“Employee of the Month”
Directed by John Patterson | Written by Robin Green & Mitchell Burgess | 52 min
Melfi’s very own episode
By Colin Hart
9.7 / 10
After watching this episode five times in the past week, I’ve reached the conclusion that “Employee of the Month” is not perfect. After first run-through and years-long incubation, I used to think it a 10 out of 10. Upon closer examination, however, some of the material runs a bit on-the-nose and inconsequential. It’s not a second-by-second tour-de-force like “College.” But does it have to be?
“Employee of the Month” is extremely powerful, that cannot be denied. In only a few key scenes, “Employee of the Month” stakes its claim as one of the most emotional and simultaneously painful episodes in The Sopranos canon.
The main plot, or character, that people most associate with this episode is Jennifer Melfi. Or rather, the rape of Jennifer Melfi. And no, the episode isn’t powerful in the bold, daring sort of way — a graphic depiction of rape is must-see prestige TV, right? This isn’t Game of Thrones ladies and gentlemen; nothing about the hour is unbowed, unbent or unbroken. The rape of Jennifer Melfi is brutal (and graphic), yes, but it is unshakeable, providing our most moral character on a most immoral show with a narrative climax, and an all-time ethical dilemma.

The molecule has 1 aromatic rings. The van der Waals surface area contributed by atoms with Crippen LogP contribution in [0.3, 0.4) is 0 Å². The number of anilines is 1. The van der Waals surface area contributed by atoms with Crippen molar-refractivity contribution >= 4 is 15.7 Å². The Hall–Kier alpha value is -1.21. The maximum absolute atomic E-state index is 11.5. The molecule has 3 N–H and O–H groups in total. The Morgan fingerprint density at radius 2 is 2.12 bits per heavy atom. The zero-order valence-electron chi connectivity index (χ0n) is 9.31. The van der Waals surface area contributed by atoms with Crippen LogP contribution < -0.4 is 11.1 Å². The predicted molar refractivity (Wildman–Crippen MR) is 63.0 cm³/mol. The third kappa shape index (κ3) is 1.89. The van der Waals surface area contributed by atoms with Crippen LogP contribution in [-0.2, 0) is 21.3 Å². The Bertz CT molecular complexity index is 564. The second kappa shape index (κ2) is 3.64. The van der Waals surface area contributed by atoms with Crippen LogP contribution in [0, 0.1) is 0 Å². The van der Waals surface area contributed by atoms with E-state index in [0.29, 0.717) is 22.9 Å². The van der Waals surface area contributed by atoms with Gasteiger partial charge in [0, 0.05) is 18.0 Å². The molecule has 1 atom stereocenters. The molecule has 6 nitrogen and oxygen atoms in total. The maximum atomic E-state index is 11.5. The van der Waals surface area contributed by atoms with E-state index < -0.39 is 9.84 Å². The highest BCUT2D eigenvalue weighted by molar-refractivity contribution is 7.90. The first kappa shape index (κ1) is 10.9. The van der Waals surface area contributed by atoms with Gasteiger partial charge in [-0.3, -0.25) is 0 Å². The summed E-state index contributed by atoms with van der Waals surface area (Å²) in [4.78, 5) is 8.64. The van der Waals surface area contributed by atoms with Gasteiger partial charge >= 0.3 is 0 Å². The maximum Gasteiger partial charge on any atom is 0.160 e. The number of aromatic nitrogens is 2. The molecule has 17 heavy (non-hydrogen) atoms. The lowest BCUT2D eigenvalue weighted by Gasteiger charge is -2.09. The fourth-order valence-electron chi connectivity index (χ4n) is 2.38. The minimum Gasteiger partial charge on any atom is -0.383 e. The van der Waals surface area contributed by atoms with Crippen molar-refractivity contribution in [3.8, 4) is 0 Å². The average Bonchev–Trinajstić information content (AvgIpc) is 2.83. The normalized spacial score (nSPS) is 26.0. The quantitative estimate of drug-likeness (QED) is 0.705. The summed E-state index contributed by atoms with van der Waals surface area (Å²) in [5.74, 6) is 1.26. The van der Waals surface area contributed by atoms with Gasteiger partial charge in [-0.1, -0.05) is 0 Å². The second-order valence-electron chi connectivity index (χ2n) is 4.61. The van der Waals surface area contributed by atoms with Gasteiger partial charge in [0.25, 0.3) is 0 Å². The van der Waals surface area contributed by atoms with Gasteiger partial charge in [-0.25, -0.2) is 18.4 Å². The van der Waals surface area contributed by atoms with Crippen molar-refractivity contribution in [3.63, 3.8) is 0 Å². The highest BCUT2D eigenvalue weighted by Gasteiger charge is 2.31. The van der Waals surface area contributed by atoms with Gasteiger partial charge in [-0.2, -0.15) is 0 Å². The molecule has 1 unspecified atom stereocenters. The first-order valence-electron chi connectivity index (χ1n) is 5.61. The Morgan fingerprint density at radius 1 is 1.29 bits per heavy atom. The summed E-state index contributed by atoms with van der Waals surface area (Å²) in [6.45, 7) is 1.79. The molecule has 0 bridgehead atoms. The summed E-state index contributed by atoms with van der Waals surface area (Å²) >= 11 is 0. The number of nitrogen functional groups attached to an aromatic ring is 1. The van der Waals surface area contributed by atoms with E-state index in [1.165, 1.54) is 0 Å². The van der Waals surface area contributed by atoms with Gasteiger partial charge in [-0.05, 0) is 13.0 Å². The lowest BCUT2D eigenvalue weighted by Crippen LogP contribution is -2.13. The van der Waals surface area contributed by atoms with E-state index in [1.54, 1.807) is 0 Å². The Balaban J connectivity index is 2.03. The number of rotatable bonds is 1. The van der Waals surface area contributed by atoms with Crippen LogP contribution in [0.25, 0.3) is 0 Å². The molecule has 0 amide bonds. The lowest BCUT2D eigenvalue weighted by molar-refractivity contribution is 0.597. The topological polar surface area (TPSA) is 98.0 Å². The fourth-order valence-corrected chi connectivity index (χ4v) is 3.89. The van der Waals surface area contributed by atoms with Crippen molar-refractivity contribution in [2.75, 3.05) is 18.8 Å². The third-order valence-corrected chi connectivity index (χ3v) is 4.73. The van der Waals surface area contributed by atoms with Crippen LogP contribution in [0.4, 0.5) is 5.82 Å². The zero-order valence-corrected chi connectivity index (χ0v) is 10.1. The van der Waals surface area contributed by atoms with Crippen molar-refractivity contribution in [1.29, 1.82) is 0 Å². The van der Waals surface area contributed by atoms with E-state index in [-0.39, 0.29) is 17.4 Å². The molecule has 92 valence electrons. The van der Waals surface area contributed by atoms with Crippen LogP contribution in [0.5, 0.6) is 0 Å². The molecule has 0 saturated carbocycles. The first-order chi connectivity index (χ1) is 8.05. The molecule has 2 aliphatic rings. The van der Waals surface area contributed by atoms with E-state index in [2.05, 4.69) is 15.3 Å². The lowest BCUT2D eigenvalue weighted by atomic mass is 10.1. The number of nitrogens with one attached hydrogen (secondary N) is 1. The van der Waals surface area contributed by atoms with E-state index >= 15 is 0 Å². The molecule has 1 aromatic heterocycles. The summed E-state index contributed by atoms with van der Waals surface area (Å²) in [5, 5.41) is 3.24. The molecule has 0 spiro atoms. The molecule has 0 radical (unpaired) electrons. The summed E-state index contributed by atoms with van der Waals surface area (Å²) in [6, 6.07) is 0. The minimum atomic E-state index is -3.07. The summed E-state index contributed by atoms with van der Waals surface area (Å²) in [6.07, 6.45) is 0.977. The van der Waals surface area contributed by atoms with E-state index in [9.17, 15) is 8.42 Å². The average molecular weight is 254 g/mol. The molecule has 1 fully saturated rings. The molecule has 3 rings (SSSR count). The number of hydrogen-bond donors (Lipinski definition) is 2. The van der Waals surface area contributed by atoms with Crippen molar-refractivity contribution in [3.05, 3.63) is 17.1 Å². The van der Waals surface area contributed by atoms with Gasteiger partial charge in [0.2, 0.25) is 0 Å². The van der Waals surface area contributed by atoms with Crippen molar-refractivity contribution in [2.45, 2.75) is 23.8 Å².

Five times in the past week. I wasn’t sure how to judge this episode, so I had to make certain. After further scrutiny, it so happens that selective memory had been my enemy. There are plenty of mob-related placeholders that run concurrently to Melfi’s main plotline. They don’t distract or detract, but they vary the tone when perhaps the tone shouldn’t be varied. Melfi is recovering from rape trauma, and meanwhile the rest of the episode is darkly comic a la “Fortunate Son,” with Ralph Cifaretto, Jackie Jr., Johnny Sacrimoni and Janice Soprano all given spotlights. Only one portion of the episode is a true standalone, while the rest is “nothing happens” fare that subtly advances the season’s overall plot.
Even parts of the Melfi standalone fall into the trappings of other Melfi standalones — on-the-nose theme exploitations, usually centered on Italian-American nationalism, a David Chase favorite. Melfi’s husband, Richard (whom she had previously divorced but has now taken back), has an unfounded shamefulness of his heritage. He blames it on pop culture gangster clichés, from the mythologizing of Al Capone to ABC’s “goombah-fest” Gangster. For me, this overriding theme of Italian roots shouldn’t take precedent over the larger tragedy here.
Richard is such a piece of shit that he is more concerned with the rapist’s name — Jesus Rossi (“that’s an Italian name, isn’t it? The lady on the phone said he was Puerto Rican”) — than with the well-being of his wife.